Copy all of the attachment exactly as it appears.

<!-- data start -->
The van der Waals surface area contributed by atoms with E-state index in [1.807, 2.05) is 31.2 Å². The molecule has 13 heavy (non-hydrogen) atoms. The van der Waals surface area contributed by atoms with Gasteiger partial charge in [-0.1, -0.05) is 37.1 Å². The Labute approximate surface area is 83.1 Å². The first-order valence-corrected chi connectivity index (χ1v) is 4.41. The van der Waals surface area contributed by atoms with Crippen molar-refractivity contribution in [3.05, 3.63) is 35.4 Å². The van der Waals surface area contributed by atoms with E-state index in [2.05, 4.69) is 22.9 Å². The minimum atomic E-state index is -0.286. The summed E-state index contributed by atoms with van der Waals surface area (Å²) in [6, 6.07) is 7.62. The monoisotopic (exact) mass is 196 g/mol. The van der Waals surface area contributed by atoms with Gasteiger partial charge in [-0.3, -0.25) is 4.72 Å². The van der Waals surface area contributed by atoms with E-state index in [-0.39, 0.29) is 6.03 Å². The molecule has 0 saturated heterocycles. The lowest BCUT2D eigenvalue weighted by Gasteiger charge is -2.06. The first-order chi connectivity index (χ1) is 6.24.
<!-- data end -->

The van der Waals surface area contributed by atoms with E-state index in [1.807, 2.05) is 31.2 Å². The molecule has 13 heavy (non-hydrogen) atoms. The van der Waals surface area contributed by atoms with Gasteiger partial charge in [-0.1, -0.05) is 37.1 Å². The Labute approximate surface area is 83.1 Å². The first-order valence-corrected chi connectivity index (χ1v) is 4.41. The van der Waals surface area contributed by atoms with Crippen molar-refractivity contribution in [3.05, 3.63) is 35.4 Å². The van der Waals surface area contributed by atoms with E-state index in [2.05, 4.69) is 22.9 Å². The minimum atomic E-state index is -0.286. The summed E-state index contributed by atoms with van der Waals surface area (Å²) in [6, 6.07) is 7.62. The monoisotopic (exact) mass is 196 g/mol. The van der Waals surface area contributed by atoms with Gasteiger partial charge in [-0.3, -0.25) is 4.72 Å². The van der Waals surface area contributed by atoms with E-state index in [-0.39, 0.29) is 6.03 Å². The molecule has 0 saturated heterocycles. The lowest BCUT2D eigenvalue weighted by Gasteiger charge is -2.06. The first-order chi connectivity index (χ1) is 6.24.